Scientists use rare metal to set new record in effort to produce limitless energy: ‘It was a pretty remarkable result’

May 21, 2024 | by

Nuclear fusion just got a huge boost from an innovative source — tungsten.

In a landmark achievement, scientists in France sustained a fusion reaction for a record-breaking six minutes while injecting over a billion joules of energy. This brings us one major step closer to clean, abundant energy that can transform our world, according to Interesting Engineering.

The breakthrough happened at a donut-shaped reactor called a tokamak. By heating hydrogen to a scorching 50 million degrees Celsius (about 90 million degrees Fahrenheit), researchers created a super-hot plasma under conditions similar to what powers the sun.

The goal is to get way more energy out than what’s put in — the key to making fusion a viable power source.

Princeton Plasma Physics Lab researcher Tullio Barbui said, per Interesting Engineering: “During the six-minute shot, we were able to measure quite nicely the central electron temperature. It was in a very steady state of around 4 kilovolts. It was a pretty remarkable result.”

What’s the secret ingredient in this record-setting reaction? The rare metal tungsten. Most tokamaks use graphite inner walls, but tungsten could be the magic bullet for larger, more efficient reactors. It doesn’t retain any fuel, allowing the plasma to stay hotter and denser — perfect conditions for cranking out massive amounts of energy.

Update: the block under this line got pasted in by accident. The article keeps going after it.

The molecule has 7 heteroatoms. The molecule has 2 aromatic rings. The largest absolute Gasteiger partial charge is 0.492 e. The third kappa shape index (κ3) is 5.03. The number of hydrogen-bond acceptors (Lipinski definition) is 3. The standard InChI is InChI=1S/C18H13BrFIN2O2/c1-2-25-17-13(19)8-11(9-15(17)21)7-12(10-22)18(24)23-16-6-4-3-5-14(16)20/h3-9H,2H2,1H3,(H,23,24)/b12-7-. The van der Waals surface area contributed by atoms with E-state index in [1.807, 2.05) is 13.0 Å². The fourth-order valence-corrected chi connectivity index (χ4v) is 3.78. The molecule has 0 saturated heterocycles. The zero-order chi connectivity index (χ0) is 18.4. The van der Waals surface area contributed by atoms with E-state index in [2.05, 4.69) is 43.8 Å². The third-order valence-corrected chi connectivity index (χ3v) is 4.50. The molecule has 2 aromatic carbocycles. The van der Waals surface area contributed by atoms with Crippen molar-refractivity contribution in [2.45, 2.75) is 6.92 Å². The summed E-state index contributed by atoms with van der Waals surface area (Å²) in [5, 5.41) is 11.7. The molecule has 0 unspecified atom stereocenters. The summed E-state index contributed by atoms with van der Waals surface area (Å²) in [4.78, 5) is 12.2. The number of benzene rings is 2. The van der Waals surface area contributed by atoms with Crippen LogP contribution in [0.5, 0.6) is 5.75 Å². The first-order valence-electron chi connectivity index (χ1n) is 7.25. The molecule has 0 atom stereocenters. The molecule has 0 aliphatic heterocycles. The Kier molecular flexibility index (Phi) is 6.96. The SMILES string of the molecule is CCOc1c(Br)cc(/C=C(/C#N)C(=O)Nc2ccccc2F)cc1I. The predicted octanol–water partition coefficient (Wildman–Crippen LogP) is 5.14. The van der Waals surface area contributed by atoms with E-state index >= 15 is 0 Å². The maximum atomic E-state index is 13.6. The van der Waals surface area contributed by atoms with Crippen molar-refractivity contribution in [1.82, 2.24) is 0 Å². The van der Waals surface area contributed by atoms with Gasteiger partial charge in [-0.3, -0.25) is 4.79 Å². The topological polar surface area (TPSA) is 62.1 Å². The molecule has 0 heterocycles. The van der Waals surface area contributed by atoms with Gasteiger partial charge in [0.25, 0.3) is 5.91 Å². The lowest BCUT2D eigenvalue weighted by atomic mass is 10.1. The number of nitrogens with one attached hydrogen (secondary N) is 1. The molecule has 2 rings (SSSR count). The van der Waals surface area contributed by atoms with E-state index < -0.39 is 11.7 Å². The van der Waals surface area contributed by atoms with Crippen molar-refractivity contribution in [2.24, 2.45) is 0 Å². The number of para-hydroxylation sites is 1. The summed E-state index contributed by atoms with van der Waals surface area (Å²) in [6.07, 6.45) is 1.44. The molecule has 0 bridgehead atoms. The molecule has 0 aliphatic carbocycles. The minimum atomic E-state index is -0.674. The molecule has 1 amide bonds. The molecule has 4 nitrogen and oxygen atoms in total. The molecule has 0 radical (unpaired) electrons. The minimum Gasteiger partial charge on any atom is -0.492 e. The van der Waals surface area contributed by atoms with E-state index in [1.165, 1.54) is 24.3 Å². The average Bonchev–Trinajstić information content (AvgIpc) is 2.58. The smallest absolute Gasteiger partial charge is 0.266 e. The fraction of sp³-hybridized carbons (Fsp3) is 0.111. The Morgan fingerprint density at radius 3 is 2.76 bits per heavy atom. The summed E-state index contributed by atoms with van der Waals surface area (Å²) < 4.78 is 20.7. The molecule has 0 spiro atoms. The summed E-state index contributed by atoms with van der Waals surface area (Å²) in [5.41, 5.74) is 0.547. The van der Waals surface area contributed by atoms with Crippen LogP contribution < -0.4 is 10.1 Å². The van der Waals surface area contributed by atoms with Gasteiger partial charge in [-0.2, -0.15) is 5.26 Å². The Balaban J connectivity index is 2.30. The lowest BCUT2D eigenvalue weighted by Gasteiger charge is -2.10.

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For everyday folks, this could eventually mean a future with cheaper, cleaner, virtually limitless electricity. Fusion power plants could one day provide always-on, carbon-free energy with no planet-heating pollution. That’s a huge win for both our wallets and our environment.

“This is, simply, the difference between trying to grab your kitten at home versus trying to pet the wildest lion,” said Luis Delgado-Aparicio, a lead scientist at Princeton Plasma Physics Lab, on the challenge of working with tungsten versus graphite.

But those crazy kittens — er, particles — are starting to fall in line, according to Xavier Litaudon, a researcher at the French Alternative Energies and Atomic Energy Commission.

“Thanks to these new measurements, we will have the ability to measure the tungsten inside the plasma and to understand the transport of tungsten from the wall to the core of the plasma,” he said.

In other words, we’re getting a handle on this white-hot fusion cookie, one crunchy tungsten bite at a time. And that’s something we can all get fired up about.

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